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Cauvery Court Cut: SC shrugs about Karnataka’s contempt, dons mantle of mediator

The Cauvery continues confounding the courts...
The Cauvery continues confounding the courts...

So, how did today’s much expected hearing on the Cauvery case go in the Supreme Court?

Well, it started at 2.25 pm and lasted for about an hour. The result can only be described as a damp squib.

After the Karnataka assembly passed a resolution asking its Government not to release water from Cauvery, the natural consequence would have been for the Supreme Court to issue a contempt notice to the State, right? But nothing of that sort happened today. How?

Well, it appeared to be a mind game of sorts.

First, Justice Dipak Misra wanted to know the current situation, and heard Tamil Nadu’s counsel, Shekhar Naphade, saying that Karnataka is in difficulty right from day one, and the assembly’s resolution against release of water, marked the end of rule of law.

He asked the bench to decide whether it could allow one state to arrogate to itself the power to determine when to comply with the court’s orders and how.

The Karnataka counsel, Fali Nariman, having anticipated that there would be an adverse reaction from the bench to the resolution passed by the state assembly, underplayed it.

“Please don’t get into it”, he told the bench, when Justice Dipak Misra sought to know under which Article of the Constitution, the resolution was passed by the assembly. Nariman cited Article 208, dealing with rules of procedure in the state assembly. When Justice Dipak Misra said that the resolution does not affect the bench’s orders, Nariman replied: “Of course, not.”

But Nariman continued to insist that the state cannot spare water, because of the resolution. And the bench obliged him by adding “Despite the resolution being brought on record” in the order.

Well, that was how the bench and the counsel dismissed the crisis brought to the fore by the resolution. Fine. But how did Fali Nariman explain Karnataka’s non-compliance with the court’s earlier orders?==

That was another mind-game, if one can call it that.

He said Karnataka will comply with the orders to release water to Tamil Nadu by November-end. The monthly instalments have to be worked out towards the end of the season, he said.

“We want to comply, that is why we are requesting”, he told the bench, changing his previous aggressive tone. “I accede to the entire prayer of my learned friend”, he said.

Then came the twist.

Nariman pointed to Tamil Nadu’s counsel Shekhar Naphade’s plea that Karnataka should not be heard, because it did not comply with the court’s orders.

Nariman said: “Don’t hear me, till I comply.”

This invited the retort from Naphade: “You are not entitled to be heard in law.”

Finding that Nariman wants to avoid hearing, by citing his non-compliance as an excuse, Justice Dipak Misra said: “Don’t hear me is not a solution. We will hear you. Please tell us how you can comply by end of November.”

Nariman said: “By God’s will.”

This led to a instant laughter in the court room.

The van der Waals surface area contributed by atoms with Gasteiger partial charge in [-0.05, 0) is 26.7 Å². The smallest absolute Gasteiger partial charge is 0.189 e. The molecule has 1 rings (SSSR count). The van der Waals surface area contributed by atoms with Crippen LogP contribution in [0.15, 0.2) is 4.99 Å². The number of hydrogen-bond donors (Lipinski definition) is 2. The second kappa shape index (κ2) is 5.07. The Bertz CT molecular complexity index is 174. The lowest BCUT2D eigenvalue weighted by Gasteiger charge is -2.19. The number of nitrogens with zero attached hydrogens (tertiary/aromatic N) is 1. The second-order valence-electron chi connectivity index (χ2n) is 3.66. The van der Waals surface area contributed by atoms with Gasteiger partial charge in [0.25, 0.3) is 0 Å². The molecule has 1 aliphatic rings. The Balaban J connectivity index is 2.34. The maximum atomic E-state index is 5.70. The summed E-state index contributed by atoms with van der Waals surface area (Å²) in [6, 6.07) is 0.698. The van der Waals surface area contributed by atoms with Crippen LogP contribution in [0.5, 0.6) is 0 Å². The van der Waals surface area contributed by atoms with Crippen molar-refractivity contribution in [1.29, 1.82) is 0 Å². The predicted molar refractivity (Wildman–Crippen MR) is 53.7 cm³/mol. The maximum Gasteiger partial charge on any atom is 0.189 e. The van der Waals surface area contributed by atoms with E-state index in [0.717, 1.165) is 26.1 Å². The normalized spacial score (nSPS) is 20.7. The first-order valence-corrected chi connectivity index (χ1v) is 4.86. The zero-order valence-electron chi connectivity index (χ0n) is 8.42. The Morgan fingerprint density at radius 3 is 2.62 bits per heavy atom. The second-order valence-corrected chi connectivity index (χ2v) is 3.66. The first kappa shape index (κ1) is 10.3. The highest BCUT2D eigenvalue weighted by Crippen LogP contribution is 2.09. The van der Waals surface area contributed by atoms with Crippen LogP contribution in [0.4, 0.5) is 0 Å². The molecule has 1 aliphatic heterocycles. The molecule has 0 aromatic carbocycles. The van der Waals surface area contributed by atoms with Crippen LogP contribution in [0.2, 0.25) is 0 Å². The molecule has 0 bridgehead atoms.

It is because by December, the north-east monsoon comes, he added.

Justice Dipak Misra asked, if Karnataka can’t be heard, how could the court take action against it.

Tamil Nadu, for sure, must have been vociferous in its protest against the court’s helplessness.

Yes. Naphade, for the record, said Tamil Nadu was tired of all these. Karnataka has no new argument, but shows obstinacy, and is obstructive, yet its pleas are being entertained by the court.

When Naphade said it is the end of patience, the bench reminded him saying it is not an ordinary litigation, and both the States must display the federal spirit of cooperation with one another.

So adjudication turned to mediation, and a lecture on federal spirit.

Yes. The bench heard the Attorney General, Mukul Rohatgi, saying the Centre would facilitate a meeting between the executive heads of the two states in the next two days, for a solution.

But the bench again directed Karnataka to release water for three days, knowing fully well that it is not likely to comply with it.

Yes, the court asked Karnataka to release 6,000 cusecs for three days to Tamil Nadu, before the two states meet, so as to present a report to the court at 2 pm on 30th September.

Nariman went back to the resolution, saying the state can’t, because of the assembly resolution.

How did senior counsel, Harish Salve come into this? He also intervened to make submission, right?==

Well, he represents some association of the Bengaluru residents who want a fair share of the Cauvery water, for its drinking water requirements.

He has filed a writ petition, claiming Article 21 rights. The bench has promised to hear him.

Naphade continued to object to his intervention saying he has no locus.

How did the court explain its own helplessness in all these?

Well, it appeared to divert attention to it, by pointing to our federal structure, and how States should understand its role in it.

If federal cooperation is the answer, why did the court entertain the SLPs and IA from the states, and seek to adjudicate it?

This is exactly what Naphade asked the court, but there were no answers.

For more background on the Cauvery dispute, also read:

- Court Cuts: High cauvery drama in SC today as seniors clashed, laughed (and didn’t share water)

- Legally Explained: Of water laws, impotent tribunals and the long-winding Cauvery river dispute

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